The letter I wrote last week about health care in the U.S. arrived too late to be included in the paper. In the meantime, the House GOP rolled out the American Heath Care Act and I realize now that I was sadly naïve.
The gist of the last letter was that there are many well-established models for national health care throughout the developed world. On average, countries with national health care paid less than half of what Americans were paying in 2014 ($9,541/year/capita).
Our scores for infant mortality are about 15 percentile and 38 percentile for life expectancy, so dismally below average among developed nations. Although most of these countries pay higher taxes, we ultimately pay much more because we have to pay taxes, as well as premiums and deductibles, etc.
My point was that we don’t have to reinvent the wheel, we merely need to look at other successful models. After reviewing the selling points of the AHCA, as touted by the congressmen and president who support it, I realized that the reason it has taken seven years to draft this plan is because it must be free market.
Unfortunately, there are no successful free market health models that work, so we do have to reinvent the wheel. America is determined to take unregulated capitalism to its limits, as we have shown in the last election. Free market health care has the added advantage of uncapped costs, because the consumers will pay almost anything to avoid pain and death for themselves or their loved ones. So essentially there are no checks and balances.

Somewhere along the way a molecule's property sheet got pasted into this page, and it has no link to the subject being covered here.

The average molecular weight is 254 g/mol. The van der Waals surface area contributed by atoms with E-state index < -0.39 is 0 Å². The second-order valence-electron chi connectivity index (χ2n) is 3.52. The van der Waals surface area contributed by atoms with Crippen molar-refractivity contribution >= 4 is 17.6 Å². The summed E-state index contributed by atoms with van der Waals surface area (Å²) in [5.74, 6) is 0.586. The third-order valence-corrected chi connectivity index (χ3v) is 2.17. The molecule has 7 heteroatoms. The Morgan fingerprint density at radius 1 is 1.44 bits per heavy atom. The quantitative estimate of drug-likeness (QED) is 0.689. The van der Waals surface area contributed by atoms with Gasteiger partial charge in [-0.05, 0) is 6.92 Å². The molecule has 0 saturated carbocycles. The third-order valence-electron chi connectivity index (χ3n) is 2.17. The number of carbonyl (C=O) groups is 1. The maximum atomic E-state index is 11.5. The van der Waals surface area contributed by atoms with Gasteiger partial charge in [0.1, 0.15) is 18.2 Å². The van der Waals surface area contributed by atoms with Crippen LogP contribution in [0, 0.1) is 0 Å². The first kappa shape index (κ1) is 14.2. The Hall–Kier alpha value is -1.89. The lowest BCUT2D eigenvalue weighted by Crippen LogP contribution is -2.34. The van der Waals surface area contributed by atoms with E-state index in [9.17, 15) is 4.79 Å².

Based on the CBO report, about 24 million will lose health insurance over the next few years, if this is adopted. As Rep. Paul Ryan has pointed out, increasing coverage was just “beauty contest.” He is elated that the deficit will be reduced by $337 billion, but fails to notice that revenue will be reduced by $592 billion through the tax cuts to the wealthy and health insurers.
I have already cut the smart phone out of my budget (Thank you, Rep. Chaffetz) and if this bill passes, I will also lose my health insurance. According to The Washington Post, “For a 64-year-old making $26,500, the cost would rise sharply from $1,700 to $14,600.” This is not far off from my bracket.
They are also assuming that premium costs will stay the same. (Since when was that a reality?) In truth, this older person is paying 26 percent of their income in taxes before 50 percent goes to health insurance premiums. An E.U. citizen might pay a maximum of 37 percent income tax in this bracket and get cost-free health care (along with many other social benefits).
After taxes and health insurance, we could be paying 75 percent of our income to the government and health insurance corporations. Even those already on Medicare may feel the repercussions of this bill, since long-term care is provided by Medicaid, which is being drastically cut.
We are no longer patients, we are now consumers. Maybe the replacement to Obamacare will be signed so quickly that our president’s signature will at least reflect the true nature of this bill: DonTCARE.
Sources: WHO health data 2014; Washington Post 3-13-17, “Affordable Care Act revision would reduce insured numbers by 24 million, CBO projects.”